8. Find ways to relax. Stress may increase stomach acids, raising the likelihood of heartburn.
  9. Aim to lose a few extra pounds. The pressure of excess weight—especially around the abdomen — increases the chance that stomach acid will backwash into the esophagus.
  10. Try chewing gum. This can boost the production of saliva, which neutralizes stomach acid.

Finally, make sure you have enough digestive enzymes on board by taking a natural probiotic supplement if necessary.

Here's the link to read more:

"Chewing triggers the production and release of saliva, which then mixes with the food, initiating its digestion, preparing the alkalinity of the stomach, killing germs and lubricating the swallowed food for a smoother transit through the esophagus." Alejandro Junger, MD

Recipe - Creamy Peanut Chicken

Just recently, while here in Townsville, we celebrated a very special wedding anniversary (I won't tell you how many years, but it's a lot). It was great to party with longtime friends and close relations - we all had a really good night together at the home of our very good friends Sue & Geoff. We had a buffet meal made up of various curries so thought I would include the recipe here of a very simple but tasty 'Creamy Peanut Chicken', one of those we shared. I make it often and all members of the family seem to enjoy it. It comes from a Thai recipe book put out by the Womens' Weekly many years ago. I've varied the recipe slightly by adding the onions, carrots & celery.


  • 500g diced chicken breast, or thigh meat if you prefer.
  • 1 tab red curry paste
  • 1 tab fish sauce
  • 1 tab brown sugar
  • 3/4 cup peanut paste
  • 1 sm tin coconut cream
  • onion, carrot, celery (optional

Saute the diced (or sliced)onions for a few minutes in a little oil, add the curry paste and continue cooking for a few minutes. Add the chicken pieces and chopped celery and continue cooking gently. Meanwhile parboil the sliced carrots and drain before adding to the pan with the brown sugar, fish sauce and peanut paste. Simmer gently till cooked and then stir in a small tin of coconut cream. Serve with rice and lemon wedges.

How Safe is the Fish we Buy

Being back in Townsville and visiting Magnetic Island (just off the coast) and remembering all the wonderful freshly caught fish that we consumed, I was perturbed to see the following video.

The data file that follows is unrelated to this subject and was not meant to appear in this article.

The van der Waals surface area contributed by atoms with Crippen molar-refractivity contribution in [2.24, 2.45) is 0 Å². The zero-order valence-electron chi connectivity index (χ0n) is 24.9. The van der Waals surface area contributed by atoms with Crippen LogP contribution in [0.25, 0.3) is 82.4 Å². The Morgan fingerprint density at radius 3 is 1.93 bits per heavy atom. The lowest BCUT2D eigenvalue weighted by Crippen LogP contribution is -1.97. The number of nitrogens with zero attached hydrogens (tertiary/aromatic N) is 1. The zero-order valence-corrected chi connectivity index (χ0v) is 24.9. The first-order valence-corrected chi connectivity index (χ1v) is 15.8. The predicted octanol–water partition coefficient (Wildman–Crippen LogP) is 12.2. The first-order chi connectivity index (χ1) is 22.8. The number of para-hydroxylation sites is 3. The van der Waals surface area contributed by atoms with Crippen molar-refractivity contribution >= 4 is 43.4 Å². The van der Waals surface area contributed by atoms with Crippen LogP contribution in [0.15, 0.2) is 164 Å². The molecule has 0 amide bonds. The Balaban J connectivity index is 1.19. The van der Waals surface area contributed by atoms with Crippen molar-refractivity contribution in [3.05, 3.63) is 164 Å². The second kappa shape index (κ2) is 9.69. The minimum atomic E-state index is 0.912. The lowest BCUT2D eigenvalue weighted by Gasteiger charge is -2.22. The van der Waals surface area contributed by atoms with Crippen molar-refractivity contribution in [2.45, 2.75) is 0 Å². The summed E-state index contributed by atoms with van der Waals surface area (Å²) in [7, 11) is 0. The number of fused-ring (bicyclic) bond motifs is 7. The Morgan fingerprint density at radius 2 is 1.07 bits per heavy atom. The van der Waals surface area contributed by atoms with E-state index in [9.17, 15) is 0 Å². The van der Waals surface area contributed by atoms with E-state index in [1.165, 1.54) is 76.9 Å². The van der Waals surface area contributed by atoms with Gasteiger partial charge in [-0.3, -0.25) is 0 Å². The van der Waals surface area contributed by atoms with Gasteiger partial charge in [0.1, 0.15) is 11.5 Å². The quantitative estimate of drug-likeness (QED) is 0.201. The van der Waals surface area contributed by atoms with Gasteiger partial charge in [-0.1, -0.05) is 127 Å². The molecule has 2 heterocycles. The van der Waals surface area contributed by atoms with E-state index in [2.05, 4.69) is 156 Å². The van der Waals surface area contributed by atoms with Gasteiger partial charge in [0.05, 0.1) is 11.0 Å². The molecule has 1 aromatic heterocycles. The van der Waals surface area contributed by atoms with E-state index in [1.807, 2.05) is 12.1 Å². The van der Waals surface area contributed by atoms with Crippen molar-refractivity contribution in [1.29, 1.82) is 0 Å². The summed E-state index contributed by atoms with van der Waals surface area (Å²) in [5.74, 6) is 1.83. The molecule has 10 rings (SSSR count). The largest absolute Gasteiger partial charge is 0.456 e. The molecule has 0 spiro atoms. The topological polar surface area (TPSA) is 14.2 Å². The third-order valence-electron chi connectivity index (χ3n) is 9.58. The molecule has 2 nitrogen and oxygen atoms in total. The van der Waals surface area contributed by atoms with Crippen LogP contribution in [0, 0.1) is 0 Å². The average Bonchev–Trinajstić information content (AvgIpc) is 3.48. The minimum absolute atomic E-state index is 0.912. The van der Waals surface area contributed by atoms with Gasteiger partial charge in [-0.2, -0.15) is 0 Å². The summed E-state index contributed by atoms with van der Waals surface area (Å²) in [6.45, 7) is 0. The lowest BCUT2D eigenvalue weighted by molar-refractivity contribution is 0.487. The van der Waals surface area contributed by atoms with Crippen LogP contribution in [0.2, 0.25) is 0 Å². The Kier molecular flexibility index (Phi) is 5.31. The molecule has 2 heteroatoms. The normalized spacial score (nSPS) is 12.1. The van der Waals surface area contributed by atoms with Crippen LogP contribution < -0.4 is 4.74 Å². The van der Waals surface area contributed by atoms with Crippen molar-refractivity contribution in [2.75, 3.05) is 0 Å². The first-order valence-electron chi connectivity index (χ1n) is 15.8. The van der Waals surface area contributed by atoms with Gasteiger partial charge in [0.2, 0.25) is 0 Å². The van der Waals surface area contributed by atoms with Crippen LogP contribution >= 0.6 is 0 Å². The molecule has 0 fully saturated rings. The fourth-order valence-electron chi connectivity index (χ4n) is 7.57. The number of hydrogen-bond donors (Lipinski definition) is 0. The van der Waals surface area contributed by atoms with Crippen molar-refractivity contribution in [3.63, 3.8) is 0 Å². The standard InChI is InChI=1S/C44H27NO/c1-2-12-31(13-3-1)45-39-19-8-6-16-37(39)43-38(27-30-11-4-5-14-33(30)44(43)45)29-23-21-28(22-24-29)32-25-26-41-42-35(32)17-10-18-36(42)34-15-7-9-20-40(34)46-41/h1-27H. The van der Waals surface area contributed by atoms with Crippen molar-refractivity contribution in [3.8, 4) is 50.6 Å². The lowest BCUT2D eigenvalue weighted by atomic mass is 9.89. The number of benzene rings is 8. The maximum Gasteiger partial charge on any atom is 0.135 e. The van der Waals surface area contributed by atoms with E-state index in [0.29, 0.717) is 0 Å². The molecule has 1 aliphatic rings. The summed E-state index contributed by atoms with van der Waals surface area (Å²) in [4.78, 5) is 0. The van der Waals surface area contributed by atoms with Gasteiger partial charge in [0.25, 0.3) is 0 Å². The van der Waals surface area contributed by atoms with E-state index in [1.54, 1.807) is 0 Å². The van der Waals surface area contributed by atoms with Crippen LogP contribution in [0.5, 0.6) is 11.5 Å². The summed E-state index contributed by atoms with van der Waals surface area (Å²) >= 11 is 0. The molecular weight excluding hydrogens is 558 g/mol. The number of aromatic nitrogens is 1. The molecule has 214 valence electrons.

Once upon a time it was not always easy to buy fresh fish and when you did buy 'fish and chips' from the local fish shop, you knew that the fish was 'local'. Nowadays supermarkets are filled with all manner of seafood, obviously much of it imported. This video highlights just how careful we should be when choosing the fish we eat.

Having lived for many years where we were able to 'catch our own' we find it very disconcerting to see whole fish that have not been gutted and cleaned. That was always the first thing we did when we caught a fish! Presumably the fish caught now are immediately snap frozen but one does wonder about the health issues of not cleaning them. All too often in the supermarket or fish market, whole fish are sold 'uncleaned'.

I'll leave you with a couple of photos taken at one of our favourite beaches (Geoffrey Bay) on Magnetic Island where we spent the weekend.

(On the left in the background is Townsville)

...till next time, don't forget that I love to receive your questions, comments or requests and I'd love you to send your favourite recipe or health tip, so please contact me if you have anything you'd like to contribute or any questions.

Until then keep well and remember

'healthy cells = healthy bodies'


'be well ... bHip'


'happy shopping'


PS Don't forget to share this Newsletter with your friends.